October 19th, 2009
05:11 AM GMT
Sometimes I think if you want to be a serious investor, you shouldn't become a business journalist. Sure, you learn a lot about various industries and get insightful advice from experts at the top of their game. On the other hand, you know all too well how everything can go terribly awry.
Jim Rogers, the famed commodities investor and author of new book "A Gift to My Children: A Father's Lessons for Life and Investing," admitted to me that he is a horrible short-term investor. However, he says you don't need to be a good trader to make money.
Here are his tips for anyone looking to invest in the current economic crisis:
1) Buy what you know. "You should only buy things that you yourself know a lot about - whether it's cars, sports, hairdressing, fashion, or whatever it is," he told me. "Do some research, do some homework, and if you see something really dramatic changing that is cheap, buy it. You are going to know about it long before I am, long before a broker on Wall Street is, and that is how you are going to make a lot of money. "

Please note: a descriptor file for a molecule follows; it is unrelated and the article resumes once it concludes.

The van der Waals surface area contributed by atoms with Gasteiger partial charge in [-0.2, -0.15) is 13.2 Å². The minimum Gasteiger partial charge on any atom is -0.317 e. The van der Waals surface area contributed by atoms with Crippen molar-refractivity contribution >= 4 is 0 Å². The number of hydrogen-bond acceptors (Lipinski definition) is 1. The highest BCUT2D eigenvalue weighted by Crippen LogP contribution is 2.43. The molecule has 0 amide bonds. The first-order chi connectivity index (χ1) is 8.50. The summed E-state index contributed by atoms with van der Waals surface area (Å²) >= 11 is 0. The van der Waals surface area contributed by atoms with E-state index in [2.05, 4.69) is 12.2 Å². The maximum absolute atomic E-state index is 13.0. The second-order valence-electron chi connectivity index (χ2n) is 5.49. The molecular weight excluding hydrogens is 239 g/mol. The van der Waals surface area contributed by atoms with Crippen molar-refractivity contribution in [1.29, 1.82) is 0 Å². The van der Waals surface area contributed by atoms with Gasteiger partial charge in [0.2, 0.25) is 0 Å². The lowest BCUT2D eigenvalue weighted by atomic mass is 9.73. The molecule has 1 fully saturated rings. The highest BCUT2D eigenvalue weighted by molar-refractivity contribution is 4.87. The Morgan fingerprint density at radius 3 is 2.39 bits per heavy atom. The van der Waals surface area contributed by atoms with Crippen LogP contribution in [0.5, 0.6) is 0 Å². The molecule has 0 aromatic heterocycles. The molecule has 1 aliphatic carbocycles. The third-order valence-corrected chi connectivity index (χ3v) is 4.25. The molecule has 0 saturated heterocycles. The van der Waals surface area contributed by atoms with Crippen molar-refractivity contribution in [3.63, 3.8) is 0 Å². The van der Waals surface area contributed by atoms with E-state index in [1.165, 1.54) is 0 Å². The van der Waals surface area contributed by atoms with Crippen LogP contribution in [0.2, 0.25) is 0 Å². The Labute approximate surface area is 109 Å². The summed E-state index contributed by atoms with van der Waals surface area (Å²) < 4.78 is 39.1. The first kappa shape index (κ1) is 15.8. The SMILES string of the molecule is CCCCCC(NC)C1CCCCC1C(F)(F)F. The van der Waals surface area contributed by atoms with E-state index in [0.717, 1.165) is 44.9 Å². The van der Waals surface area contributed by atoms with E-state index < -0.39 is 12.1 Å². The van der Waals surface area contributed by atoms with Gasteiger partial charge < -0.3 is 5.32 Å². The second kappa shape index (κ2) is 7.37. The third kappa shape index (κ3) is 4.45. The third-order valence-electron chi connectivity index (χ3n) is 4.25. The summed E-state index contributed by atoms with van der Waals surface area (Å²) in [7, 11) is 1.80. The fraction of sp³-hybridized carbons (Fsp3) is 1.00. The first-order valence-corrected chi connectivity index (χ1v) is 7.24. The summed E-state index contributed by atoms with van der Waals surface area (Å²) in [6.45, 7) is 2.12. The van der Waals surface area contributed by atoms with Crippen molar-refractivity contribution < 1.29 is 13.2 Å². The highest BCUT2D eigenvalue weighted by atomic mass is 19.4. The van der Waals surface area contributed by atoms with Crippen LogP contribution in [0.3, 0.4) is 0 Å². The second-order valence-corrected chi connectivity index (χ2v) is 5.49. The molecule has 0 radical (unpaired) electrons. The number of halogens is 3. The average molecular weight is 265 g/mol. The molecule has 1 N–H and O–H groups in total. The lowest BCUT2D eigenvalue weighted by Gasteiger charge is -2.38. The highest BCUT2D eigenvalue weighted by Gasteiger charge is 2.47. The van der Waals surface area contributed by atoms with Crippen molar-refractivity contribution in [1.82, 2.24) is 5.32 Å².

2) Don't be cocky. "Being overactive is usually a mistake," Rogers mused. "It always leads to problems. People don't like it. They want to jump around all the time. That's not the way to succeed as an investor."
3) Buy low, sell high. "It's as simple as that," he said. "Nobody likes to hear it. Now that is so simple and so easy, but you cannot believe how difficult it is to buy low and sell high. That is the hard part."
So what is Rogers doing with his money?
He wouldn't buy stocks today - not even in emerging markets. He is selling the U.S. dollar because "it's a flawed currency." Today, he would put new investments into commodities or what he thinks are "sound" currencies such as the Canadian dollar and the Japanese yen. And one of his favorites - farmland. With food prices rising, he believes farmland "may be one of the best investments a person can make in 2010." But get to know the farmer and the industry first, he reminded me.
In other words, be sure to do your homework.
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